firm to satisfy the needs of a given society. This means that a firm can only be profitable by producing goods
and services demanded by society. Legal responsibilities mean that a firm should make profits within the
confines of the law. Ethical responsibilities mean that firms have the obligation to treat employees fairly and to
avoid doing harm to the environment and society. Philanthropic duties mean doing voluntary social activities.
Motives for engaging in CSR
Muller and Kolk (2010) argue that firms engage in CSR activities due to external and internal pressures. Firms
engage in CSR practices as a result of external pressure such as shareholders demands, regulation or peer
pressure and adoption of CSR practices. Social and environmental activities undertaken by firms receive a lot of
media attention continuing media reports, particularly negative media courage forces firms to engage in CSR
activities (Deegan et al, (2002). On the other hand, employees, consumers, shareholders, government, and
investors force firms to engage in CSR, in the name of organisational justice, corporate governance, scientific
socialism and capitalism (Aquilera, 2007). The government, being the main actor in CSR, has the capacity to
force or motivate firms, to be socially responsible by endorsements, guidance, and partnering (Aguilera, et al,
2007; moon and Vogel, 2008). Some schools of thought argue that firms engage in CSR through intrinsic
motivation. Companies voluntarily engage in CSR to project a good business image rather than to foster
responsible behaviour (Lenox, 2006). Firms may also do CSR to show that they have registered superior
performance and that they have become better competitors (Lenox, 2006). Hunter (2003) posits that firms
engage in CSR to secure legitimacy and competitive leadership.
Benefits of CSR by SMEs

www.ijlret.com

65 | Page

THE CONCEPT OF CORPORATE SOCIAL RESPONSIBILITY AMONG SMES IN ZIMBABWE


Several studies have documented a number of benefits that SMEs derive from CSR practices.
Table 2: Benefits of CSR practices by SMEs
Literature/Research works
Andreasen,1966; Sagewa,2001;Wymer and
Samu,2003

Risks,2005

Maden, Scaife, and Crissman,2006

Vyakarman, ,Bailey Myers and Burnet,1997

Jenkins,2006

Dzansi,2011

Santos,2011

Findings/Benefits by SMEs
-Increased sales
-Brand differentiation
-Enhanced brand image
-Improved employee recruitment
-Morale and retention
-Enhanced government relations
-Ability to reach new customer segments
-Increased visibility
-Enhanced corporate image
-Thwarting negative publicity
-Increased sales
-Building staff morale
-Building and maintaining client relations
-Show concern for staff and their interest
-Enhanced reputation
-Enhanced professional image
-Increased confidence and loyalty
-Improved image and reputation
-Improved trust and understanding
-Larger more prominent profile
-Better market position
-More business
-Increased employer motivation
-Increased attractiveness to potential recruits
-Cost savings and increased efficiency
-Risk management
-Benefits company culture
-Community improvement
-Customer satisfaction
-Happy workers
-Employability
-Sales growth,
-Profit growth
-Community goodwill
-Employee loyalty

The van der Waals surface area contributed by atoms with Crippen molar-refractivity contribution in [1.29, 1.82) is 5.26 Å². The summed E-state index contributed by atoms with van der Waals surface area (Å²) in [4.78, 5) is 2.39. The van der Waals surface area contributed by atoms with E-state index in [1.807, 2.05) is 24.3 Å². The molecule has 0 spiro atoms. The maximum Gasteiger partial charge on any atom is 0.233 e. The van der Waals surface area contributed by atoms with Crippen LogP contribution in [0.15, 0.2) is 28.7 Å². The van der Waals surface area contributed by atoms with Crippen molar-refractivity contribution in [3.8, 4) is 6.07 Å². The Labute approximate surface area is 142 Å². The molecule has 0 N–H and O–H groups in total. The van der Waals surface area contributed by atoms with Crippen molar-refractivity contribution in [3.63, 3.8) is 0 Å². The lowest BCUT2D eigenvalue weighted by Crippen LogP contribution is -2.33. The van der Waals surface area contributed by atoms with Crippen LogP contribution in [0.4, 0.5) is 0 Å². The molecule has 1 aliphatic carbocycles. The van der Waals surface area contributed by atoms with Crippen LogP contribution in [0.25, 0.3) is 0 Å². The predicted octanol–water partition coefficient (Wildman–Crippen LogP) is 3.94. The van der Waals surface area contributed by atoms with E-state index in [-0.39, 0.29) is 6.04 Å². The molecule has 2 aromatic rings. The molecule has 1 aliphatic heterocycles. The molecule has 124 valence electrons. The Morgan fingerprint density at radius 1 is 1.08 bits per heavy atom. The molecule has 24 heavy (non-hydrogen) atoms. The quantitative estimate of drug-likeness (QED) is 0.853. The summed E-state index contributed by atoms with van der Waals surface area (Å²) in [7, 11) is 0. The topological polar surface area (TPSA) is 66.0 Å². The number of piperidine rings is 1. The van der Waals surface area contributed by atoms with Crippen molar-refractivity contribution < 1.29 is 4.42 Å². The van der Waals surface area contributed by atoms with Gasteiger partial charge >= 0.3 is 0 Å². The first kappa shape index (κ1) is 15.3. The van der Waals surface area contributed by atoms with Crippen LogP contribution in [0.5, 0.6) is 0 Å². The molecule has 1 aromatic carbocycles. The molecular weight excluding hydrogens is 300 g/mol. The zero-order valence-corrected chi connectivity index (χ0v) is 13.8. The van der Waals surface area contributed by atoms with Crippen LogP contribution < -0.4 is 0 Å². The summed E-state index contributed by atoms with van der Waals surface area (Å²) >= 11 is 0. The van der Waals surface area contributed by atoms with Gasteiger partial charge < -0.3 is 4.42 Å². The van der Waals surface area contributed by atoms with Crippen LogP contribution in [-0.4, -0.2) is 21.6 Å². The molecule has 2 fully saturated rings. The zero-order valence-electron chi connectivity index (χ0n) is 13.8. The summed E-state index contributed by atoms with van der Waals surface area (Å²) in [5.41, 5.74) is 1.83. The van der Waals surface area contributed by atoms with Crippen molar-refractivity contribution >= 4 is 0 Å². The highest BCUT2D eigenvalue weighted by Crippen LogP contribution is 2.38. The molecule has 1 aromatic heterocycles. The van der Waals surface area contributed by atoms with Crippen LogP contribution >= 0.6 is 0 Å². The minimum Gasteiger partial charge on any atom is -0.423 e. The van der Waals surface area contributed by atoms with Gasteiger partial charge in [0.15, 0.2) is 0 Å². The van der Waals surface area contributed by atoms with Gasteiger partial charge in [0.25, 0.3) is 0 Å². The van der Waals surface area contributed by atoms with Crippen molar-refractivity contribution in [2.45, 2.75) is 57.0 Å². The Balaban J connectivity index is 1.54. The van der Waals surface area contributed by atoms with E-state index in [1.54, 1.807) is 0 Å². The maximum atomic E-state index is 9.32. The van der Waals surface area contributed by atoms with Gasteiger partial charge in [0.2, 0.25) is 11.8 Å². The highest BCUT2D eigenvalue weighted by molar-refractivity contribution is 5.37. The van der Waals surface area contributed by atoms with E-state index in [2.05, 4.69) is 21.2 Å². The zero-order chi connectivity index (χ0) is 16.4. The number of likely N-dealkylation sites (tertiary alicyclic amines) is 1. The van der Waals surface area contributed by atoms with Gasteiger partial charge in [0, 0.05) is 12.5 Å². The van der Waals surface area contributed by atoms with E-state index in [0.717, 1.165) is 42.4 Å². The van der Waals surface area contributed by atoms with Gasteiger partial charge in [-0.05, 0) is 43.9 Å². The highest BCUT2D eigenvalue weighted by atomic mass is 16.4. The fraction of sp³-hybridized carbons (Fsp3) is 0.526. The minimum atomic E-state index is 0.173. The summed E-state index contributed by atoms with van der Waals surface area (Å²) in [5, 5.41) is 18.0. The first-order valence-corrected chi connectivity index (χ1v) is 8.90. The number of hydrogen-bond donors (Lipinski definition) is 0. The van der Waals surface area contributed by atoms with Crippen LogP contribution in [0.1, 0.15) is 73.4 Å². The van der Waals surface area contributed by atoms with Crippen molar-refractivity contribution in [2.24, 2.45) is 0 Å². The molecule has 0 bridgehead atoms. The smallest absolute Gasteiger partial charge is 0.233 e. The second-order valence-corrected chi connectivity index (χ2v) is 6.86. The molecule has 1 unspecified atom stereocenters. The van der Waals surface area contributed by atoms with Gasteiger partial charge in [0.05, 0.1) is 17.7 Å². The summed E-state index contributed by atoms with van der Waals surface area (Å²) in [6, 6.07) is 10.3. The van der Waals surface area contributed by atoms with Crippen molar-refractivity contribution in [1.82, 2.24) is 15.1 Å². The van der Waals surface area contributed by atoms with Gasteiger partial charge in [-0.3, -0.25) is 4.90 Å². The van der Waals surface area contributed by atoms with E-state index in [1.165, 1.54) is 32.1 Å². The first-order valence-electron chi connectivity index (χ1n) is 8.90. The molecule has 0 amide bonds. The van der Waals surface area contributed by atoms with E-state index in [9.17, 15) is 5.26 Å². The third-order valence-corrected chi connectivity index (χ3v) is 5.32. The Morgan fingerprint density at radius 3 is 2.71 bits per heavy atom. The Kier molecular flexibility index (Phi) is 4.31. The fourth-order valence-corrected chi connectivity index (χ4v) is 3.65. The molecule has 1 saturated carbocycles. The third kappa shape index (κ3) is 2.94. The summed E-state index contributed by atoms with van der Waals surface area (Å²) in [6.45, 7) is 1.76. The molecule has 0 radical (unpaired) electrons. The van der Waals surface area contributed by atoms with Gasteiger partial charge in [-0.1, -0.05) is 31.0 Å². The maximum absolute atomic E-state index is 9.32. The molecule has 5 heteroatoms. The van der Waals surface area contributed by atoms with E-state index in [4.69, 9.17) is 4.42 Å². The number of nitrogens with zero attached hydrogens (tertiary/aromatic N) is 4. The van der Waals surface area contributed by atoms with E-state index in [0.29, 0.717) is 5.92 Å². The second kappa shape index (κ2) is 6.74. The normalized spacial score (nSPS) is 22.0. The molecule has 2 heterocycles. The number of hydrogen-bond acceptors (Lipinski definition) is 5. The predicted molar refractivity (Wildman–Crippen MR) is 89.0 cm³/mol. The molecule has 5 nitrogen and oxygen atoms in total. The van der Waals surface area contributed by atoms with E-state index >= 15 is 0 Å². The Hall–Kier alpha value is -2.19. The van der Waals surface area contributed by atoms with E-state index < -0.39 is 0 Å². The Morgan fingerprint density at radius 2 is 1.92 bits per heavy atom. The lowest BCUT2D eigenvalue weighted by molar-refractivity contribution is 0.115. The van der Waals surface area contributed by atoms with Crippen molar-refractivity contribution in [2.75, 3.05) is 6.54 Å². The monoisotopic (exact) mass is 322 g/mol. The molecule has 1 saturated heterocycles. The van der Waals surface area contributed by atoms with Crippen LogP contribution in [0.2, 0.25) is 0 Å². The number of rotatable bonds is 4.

-Motivated workforce
-Better reputation
-Higher employee motivation
-Raising quality
-Better productivity

Source :Inyang (2013)


The literature or research works in Table 2 seem to focus more on the benefits accruing to the firm as a result of
engaging in CSR. The literature is silent on the benefits accruing to the stakeholder. However, Dzansi (2011)
makes an effort to articulate the benefits accruing to both the stakeholder and the firm.Thus,only Dzansi (2011)
mentions community improvement and community goodwill as some of the CSR benefits accruing to the
stakeholders.

Methodology
This research investigated CSR practices by SMEs in the District of Chinhoyi-Zimbabwe. The purpose of this
study is to develop an understanding of CSR practices by SMEs in the context of Zimbabwe. Most research on
CSR has examined larger corporations and SMEs particularly in Zimbabwe have received very little attention
(Grayson, 2004; Spencer and Rutherford, 2003). Therefore the goal for this study is to:
1. To establish how the concept of CSR is understood by SMEs in Zimbabwe,

www.ijlret.com

66 | Page

THE CONCEPT OF CORPORATE SOCIAL RESPONSIBILITY AMONG SMES IN ZIMBABWE


2.
3.

To examine the factors that influence CSR practices by SMEs in Zimbabwe,


To investigate the type of CSR activities undertaken by SMEs in Zimbabwe.

Research Approach
There is lack of empirical research in the area of CSR and SMEs in Zimbabwe. Therefore an exploratory
investigation was considered ideal. This research focuses on CSR and SMEs in Chinhoyi District. In this
research it is considered that SMEs are enterprises with 10-250 employees.

Survey Instrument
The questionnaire was the main instrument of this exploratory study and was designed ofter going through a few
similar research studies on CSR and SMEs in developing countries. The questions on the questionnaire were
structured using the 5-point Likert scale format (with 5=strongly Agree and 1= strongly disagree) both open and
closed questions were included to allow respondents to express important issues. Questions on the questionnaire
covered the following issues:
(1) Explaining the concept of CSR,
(2) Motives for doing CSR,
(3) Nature of CSR activities,
(4) External and internal barriers to CSR.
The survey targeted SMEs owners/managers in Chinhoyi District. The sampling frame was provided by the
Ministry of SMEs and Cooperative Development in Chinhoyi and the participants came from commerce,
manufacturing and the service sector of the economy. The respondents were selected using a random systematic